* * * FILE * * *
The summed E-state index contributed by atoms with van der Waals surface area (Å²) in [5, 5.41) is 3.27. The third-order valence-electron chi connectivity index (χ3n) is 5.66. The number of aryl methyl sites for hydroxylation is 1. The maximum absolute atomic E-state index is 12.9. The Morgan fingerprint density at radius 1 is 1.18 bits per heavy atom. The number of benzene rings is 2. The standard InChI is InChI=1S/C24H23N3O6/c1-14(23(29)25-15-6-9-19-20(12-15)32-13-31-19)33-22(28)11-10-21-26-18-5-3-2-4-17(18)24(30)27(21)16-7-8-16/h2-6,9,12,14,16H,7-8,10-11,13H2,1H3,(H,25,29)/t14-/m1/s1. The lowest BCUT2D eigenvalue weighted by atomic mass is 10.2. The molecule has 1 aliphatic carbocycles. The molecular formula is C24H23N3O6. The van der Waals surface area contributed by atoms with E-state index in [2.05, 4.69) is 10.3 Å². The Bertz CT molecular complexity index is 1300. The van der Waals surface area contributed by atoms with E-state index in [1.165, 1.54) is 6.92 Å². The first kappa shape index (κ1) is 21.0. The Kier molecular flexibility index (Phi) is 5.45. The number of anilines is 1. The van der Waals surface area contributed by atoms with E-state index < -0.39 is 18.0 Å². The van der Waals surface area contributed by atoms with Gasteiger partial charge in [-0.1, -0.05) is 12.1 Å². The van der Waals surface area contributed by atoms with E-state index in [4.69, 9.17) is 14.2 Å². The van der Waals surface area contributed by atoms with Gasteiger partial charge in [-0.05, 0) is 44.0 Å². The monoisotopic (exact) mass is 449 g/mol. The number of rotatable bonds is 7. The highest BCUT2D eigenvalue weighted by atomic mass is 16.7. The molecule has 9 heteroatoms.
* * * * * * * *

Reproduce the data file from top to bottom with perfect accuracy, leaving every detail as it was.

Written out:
The summed E-state index contributed by atoms with van der Waals surface area (Å²) in [5, 5.41) is 3.27. The third-order valence-electron chi connectivity index (χ3n) is 5.66. The number of aryl methyl sites for hydroxylation is 1. The maximum absolute atomic E-state index is 12.9. The Morgan fingerprint density at radius 1 is 1.18 bits per heavy atom. The number of benzene rings is 2. The standard InChI is InChI=1S/C24H23N3O6/c1-14(23(29)25-15-6-9-19-20(12-15)32-13-31-19)33-22(28)11-10-21-26-18-5-3-2-4-17(18)24(30)27(21)16-7-8-16/h2-6,9,12,14,16H,7-8,10-11,13H2,1H3,(H,25,29)/t14-/m1/s1. The lowest BCUT2D eigenvalue weighted by atomic mass is 10.2. The molecule has 1 aliphatic carbocycles. The molecular formula is C24H23N3O6. The van der Waals surface area contributed by atoms with E-state index in [2.05, 4.69) is 10.3 Å². The Bertz CT molecular complexity index is 1300. The van der Waals surface area contributed by atoms with E-state index in [1.165, 1.54) is 6.92 Å². The first kappa shape index (κ1) is 21.0. The Kier molecular flexibility index (Phi) is 5.45. The number of anilines is 1. The van der Waals surface area contributed by atoms with E-state index < -0.39 is 18.0 Å². The van der Waals surface area contributed by atoms with Gasteiger partial charge in [-0.1, -0.05) is 12.1 Å². The van der Waals surface area contributed by atoms with E-state index in [4.69, 9.17) is 14.2 Å². The van der Waals surface area contributed by atoms with Gasteiger partial charge in [-0.05, 0) is 44.0 Å². The monoisotopic (exact) mass is 449 g/mol. The number of rotatable bonds is 7. The highest BCUT2D eigenvalue weighted by atomic mass is 16.7. The molecule has 9 heteroatoms.